Forum for Science, Industry and Business

Sponsored by:     3M 
Search our Site:

 

Keeping to time counter-intuitively

28.03.2011
For more than 20 years, theoretical mathematical models have predicted that a delay built into a negative feedback system is at the heart of the molecular mechanism that governs circadian clocks in mammalian cells.

Now, the first experimental proof of this theory has been provided by an international research team led by molecular biologists and information scientists from the RIKEN Center for Developmental Biology in Kobe[1].

The demonstration of the feedback delay should lead to a better understanding of how cellular clocks function, and therefore how mammals adjust to the regular daily and seasonal changes in their environment. The work could also open the way to the development of treatments for circadian disorders, such as seasonal affective disorder, jet lag and even bipolar disorder.

Mammals not only show daily rhythms of waking and sleeping, but also body temperature, hormone secretion, and many other biological activities. The master cellular clocks that act as timers for these patterns are found in the suprachiasmatic nucleus of the brain. The molecular mechanism is built around a negative feedback system involving cryptochrome (Cry) genes, which code for proteins that repress their own activation by binding with the products of two other genes Bmal1 and Clock. The whole clock system is orchestrated by the interaction of these proteins with a complex array of promoters and enhancers, genetic sequences that regulate gene activity.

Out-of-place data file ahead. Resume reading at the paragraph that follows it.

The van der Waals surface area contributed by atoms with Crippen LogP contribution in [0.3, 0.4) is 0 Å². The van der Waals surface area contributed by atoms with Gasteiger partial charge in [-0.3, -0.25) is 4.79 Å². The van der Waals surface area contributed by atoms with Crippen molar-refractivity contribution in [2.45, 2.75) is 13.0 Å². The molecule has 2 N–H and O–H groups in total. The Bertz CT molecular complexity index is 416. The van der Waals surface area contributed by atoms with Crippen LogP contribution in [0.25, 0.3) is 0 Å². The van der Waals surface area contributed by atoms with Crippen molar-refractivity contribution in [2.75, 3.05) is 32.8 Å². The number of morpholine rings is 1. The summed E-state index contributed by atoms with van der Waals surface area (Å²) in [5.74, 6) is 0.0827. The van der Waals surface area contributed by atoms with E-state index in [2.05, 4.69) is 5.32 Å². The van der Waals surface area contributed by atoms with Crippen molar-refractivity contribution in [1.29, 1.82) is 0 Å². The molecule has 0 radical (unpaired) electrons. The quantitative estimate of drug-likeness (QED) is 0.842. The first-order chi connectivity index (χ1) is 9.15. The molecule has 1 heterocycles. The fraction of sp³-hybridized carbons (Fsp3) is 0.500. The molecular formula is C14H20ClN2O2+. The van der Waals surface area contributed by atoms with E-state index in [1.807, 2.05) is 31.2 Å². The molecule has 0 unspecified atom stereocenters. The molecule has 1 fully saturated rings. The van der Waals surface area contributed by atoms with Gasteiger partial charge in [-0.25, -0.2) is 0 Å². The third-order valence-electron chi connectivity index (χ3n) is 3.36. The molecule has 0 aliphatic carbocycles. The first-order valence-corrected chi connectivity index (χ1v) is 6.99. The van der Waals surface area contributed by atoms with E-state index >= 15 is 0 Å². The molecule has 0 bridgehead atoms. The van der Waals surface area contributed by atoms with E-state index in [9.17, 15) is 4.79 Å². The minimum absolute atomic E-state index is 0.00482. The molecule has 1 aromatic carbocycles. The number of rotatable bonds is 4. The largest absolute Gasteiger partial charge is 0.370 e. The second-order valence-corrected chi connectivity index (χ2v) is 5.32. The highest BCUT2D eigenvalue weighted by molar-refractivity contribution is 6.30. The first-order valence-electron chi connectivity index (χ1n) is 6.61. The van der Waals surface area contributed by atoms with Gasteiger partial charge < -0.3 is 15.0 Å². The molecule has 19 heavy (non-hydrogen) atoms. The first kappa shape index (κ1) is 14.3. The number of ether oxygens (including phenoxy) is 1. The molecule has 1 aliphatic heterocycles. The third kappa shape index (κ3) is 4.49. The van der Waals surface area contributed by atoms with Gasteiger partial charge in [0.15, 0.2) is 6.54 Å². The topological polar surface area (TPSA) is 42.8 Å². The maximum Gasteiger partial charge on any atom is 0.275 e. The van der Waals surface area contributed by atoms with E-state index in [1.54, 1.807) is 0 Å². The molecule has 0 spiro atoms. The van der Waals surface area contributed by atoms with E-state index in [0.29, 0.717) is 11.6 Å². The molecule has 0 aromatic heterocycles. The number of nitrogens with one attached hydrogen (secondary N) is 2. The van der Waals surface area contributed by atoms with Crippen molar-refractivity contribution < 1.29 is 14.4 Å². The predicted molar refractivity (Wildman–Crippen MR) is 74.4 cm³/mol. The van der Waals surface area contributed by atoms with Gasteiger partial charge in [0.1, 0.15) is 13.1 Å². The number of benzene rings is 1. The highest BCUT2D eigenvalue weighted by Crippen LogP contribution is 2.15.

Within these clock-gene regulators are short sequences often known as clock-controlled elements. Different clock-controlled elements bind with the different proteins likely to be prevalent at different times of the day or night. The researchers carefully modified these sequences, and observed the impact on circadian rhythms of cells. They focused their studies in particular on the gene Cry1, and observed how the rhythm of its activity was affected by the modifications of clock-controlled elements within promoters and enhancers.

In addition to revealing a previously unknown clock-controlled element in the Cry1 promoter, the researchers also found that different combinations of clock-controlled elements led to different lengths of delay in the activation of Cry1. They demonstrated that this delay of Cry1 was required for the circadian clock to function (Fig. 1).

Based on these findings, they proposed a simple model of the mammalian circadian clock and now want to construct it using artificial components. “We think further experimental and theoretical analyses of this minimal circuit will lead to a deeper understanding of the mammalian circadian clock,” say team members Rikuhiro Yamada and Maki Ukai-Tadenuma.

The corresponding author for this highlight is based at the Laboratory for System Biology, RIKEN Center for Developmental Biology

Journal information

[1] Ukai-Tadenuma, M., Yamada, R.G., Xu, H., Ripperger, J.A., Liu, A.C. & Ueda, H.R. Delay in feedback repression by Cryptochrome 1 is required for circadian clock function. Cell 144, 268–281(2011).

gro-pr | Research asia research news
Further information:
http://www.rikenresearch.riken.jp/eng/research/6555
http://www.researchsea.com

More articles from Life Sciences:

nachricht Cryo-electron microscopy achieves unprecedented resolution using new computational methods
24.03.2017 | DOE/Lawrence Berkeley National Laboratory

nachricht How cheetahs stay fit and healthy
24.03.2017 | Forschungsverbund Berlin e.V.

All articles from Life Sciences >>>

The most recent press releases about innovation >>>